Renowned artist Bob Landt is also a motor mechanic who collects cars when he’s not creating bush scenes.

Story By Pat Gillespie

For Bob Landt, water and oil do mix. Bob is a watercolour artist of renown, who has also made a living among the grease and grime of the mechanic’s workshop. It is hard to reconcile his big, gnarly mechanic’s hands with the delicacy needed to execute a painting. He also sports a beard that has not seen scissors for 10 years, laughs easily, and has a passing resemblance to some Renaissance images of God.
Bob has exhibited in major shows throughout Australia and his paintings of the Australian bush now hang in the US, Germany and many other countries. But if it wasn’t for adversity, Bob may never have painted at all.
“It all started when my parents bought a mechanical workshop,” he says. “I was a skinny, bespectacled runt who spent a lot of time at home sick. My mother Elva – like most mums – wanted to give me something to do and being very good at sketching, she thought a paint set would be ideal to show off her talented son. Sitting up in bed, I found inspiration for a painting in an English book on travelling.
“A painting of a village soon appeared with thatch-roofed cottages and a bubbling brook in the foreground. Mum was so thrilled she even invited the local priest, Father Witt, over to deliver judgement. Dad – tongue in cheek – immediately took credit for the talent being in his side of the family. But my brother and I were both in strife as the priest had to step over a half-full chamber pot to see the amazing work, which was displayed in our bedroom!”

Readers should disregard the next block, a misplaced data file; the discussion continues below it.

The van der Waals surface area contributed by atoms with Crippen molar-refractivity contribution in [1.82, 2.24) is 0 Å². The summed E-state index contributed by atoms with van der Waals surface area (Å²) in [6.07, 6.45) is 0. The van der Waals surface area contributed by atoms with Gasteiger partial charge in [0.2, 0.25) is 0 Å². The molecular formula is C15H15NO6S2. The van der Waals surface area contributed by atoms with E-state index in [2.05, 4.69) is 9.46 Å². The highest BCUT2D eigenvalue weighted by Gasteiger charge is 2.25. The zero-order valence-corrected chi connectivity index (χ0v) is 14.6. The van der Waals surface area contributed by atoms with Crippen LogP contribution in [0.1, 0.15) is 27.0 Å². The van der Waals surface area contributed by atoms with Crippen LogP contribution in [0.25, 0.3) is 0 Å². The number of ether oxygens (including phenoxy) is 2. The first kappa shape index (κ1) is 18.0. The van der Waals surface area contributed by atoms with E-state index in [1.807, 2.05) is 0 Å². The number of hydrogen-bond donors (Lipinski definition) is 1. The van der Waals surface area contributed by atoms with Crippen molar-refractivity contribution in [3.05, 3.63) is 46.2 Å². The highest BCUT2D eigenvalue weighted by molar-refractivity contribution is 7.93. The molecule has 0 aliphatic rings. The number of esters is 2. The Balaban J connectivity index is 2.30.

The “skinny, bespectacled runt” now has more art prizes than he can count and has exhibited works all over Australia. The images of English villages were left behind with the sick young child in favour of a more local landscape.
Bob lives and works in the Maitland farming community on the Yorke Peninsula in South Australia, not far from the Flinders Ranges, famous for its changing colours and light. This and other places give Bob inspiration and bush landscapes are his most common works. All are done in watercolours, a medium considered too difficult by some painters.
“Generally [watercolours] are not the way that people go about it,” he says. “Most people are scared of [working] in it.” Bob says he has been using watercolours for so long he has discovered his own technique. “The more you experiment the easier it becomes.”

This story excerpt is from Issue #59

Outback Magazine: June/July 2008